Disney: Love the Company, But Wait On The Stock

Richard is a member of The Motley Fool Blog Network -- entries represent the personal opinion of the blogger and are not formally edited.

Media conglomerate Disney (NYSE: DIS) has been on a remarkable run. The stock has increased by 40% so far this year, with gains of more than 85% over the past 12 months. It doesn’t take much convincing to become bullish on the company, as it has developed a consistent track record of delivering strong performances. But it’s hard not to get nervous whenever a stock has made such a dramatic surge.

Its brand is well-known around the world, including parks, resorts, cruise ships, and a host of other businesses. But Disney’s current valuation looks expensive, and I see few additional catalysts to sustain its momentum. All of its good news is known. The stock might be a great hold at the moment, but its recent quarter indicated that a better entry point might soon arrive for patient investors.

A good, but not magical, quarter
Disney's revenues were not what the Street expected, but the company still delivered. It reported revenues of $11.1 billion, up 4% year over year, although that figure came in slightly below the $11.3 billion forecasted by analysts. On the positive side, the company beat on its bottom line by reporting $1.01 per share, versus expectations of $0.93.

The surge in EPS owed to the company's lower-than-expected restructuring charges - $7 million during the quarter, compared to $34 million a year ago. So although it disappointed on the revenue side, Disney more than made up for it in terms of profitability. Its segment performance, however, was somewhat mixed.

Disappointingly, revenue from its studio arrived flat. But this was offset somewhat by better-than-expected sales from its consumer segment, which rose 8% from the same period of a year ago. Network revenue, the company’s largest division, rose modestly by 3% to $5.08 billion, while parks and resorts surged by almost 10% to $3.44 billion. Impressively, operating income from that division grew 21% to $630 million.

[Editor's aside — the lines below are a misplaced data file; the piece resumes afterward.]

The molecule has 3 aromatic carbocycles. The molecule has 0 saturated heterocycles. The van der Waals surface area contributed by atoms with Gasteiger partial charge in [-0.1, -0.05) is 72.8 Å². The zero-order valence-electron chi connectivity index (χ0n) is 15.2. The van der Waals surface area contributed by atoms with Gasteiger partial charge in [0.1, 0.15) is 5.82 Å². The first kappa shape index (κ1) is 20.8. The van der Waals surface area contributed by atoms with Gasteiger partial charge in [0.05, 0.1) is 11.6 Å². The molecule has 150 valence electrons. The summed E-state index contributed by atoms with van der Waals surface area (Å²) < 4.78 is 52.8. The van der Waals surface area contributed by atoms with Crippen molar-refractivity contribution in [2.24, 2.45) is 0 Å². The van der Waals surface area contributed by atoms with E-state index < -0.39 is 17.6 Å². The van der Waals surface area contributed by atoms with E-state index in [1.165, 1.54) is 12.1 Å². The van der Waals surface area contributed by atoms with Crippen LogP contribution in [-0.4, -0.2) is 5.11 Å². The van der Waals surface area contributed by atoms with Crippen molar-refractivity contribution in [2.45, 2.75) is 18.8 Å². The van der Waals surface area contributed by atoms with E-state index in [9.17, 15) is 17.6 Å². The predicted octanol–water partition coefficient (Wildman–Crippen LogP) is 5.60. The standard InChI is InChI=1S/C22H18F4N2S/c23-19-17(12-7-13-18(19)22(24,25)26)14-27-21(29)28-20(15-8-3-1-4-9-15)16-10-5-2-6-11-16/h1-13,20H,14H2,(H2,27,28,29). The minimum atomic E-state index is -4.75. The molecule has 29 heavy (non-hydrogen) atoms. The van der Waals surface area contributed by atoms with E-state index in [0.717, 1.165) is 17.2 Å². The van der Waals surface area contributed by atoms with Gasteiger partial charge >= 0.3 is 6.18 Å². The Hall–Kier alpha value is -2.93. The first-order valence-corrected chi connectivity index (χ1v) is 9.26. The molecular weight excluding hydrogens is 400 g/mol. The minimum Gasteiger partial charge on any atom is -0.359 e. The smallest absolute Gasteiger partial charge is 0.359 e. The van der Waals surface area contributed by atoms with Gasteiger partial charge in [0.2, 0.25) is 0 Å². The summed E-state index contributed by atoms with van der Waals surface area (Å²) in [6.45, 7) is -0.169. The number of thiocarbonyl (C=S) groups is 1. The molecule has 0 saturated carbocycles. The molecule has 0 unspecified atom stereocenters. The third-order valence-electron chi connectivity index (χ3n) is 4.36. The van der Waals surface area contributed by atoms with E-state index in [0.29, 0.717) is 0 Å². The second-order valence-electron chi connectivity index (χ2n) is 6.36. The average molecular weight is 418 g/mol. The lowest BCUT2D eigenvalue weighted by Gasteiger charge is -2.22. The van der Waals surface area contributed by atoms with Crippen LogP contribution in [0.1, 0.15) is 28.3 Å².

The company offered little Q4 guidance with respect to revenue or profitability, but I'd expect declines on the broadcast side of the business – particularly as viewers turned to the Olympics on a rival network. What’s more, with studio revenue having arrived flat for Q3, I would expect moderate improvement in that area in terms of DVD and Blu-ray sales, particularly with the company’s recent slate of popular hit films such as The Avengers.

Bottom line

Overall, this typical Disney quarter offered few surprises. The company is as solid as they come, but I need more compelling reasons to believe that there is meaningful upside movement left in the stock in the near term. Disney is already trading at or above its fair market value, and slightly at a premium to rivals such as Time Warner, CBS, and Viacom.

As it stands, the stock is merely percentage points away from yet another 52-week high. When you couple this with the fact that its next quarter may be somewhat of a disappointment, I think the best play here is to wait - particularly with respect to its recent run. So although there are many compelling reasons to love the company, this is one of several reasons why I just don’t think it makes a whole lot of sense for new investors. 


rsaintvilus has no positions in the stocks mentioned above. The Motley Fool owns shares of Walt Disney. Motley Fool newsletter services recommend Walt Disney. Try any of our Foolish newsletter services free for 30 days. We Fools may not all hold the same opinions, but we all believe that considering a diverse range of insights makes us better investors. The Motley Fool has a disclosure policy.If you have questions about this post or the Fool’s blog network, click here for information.

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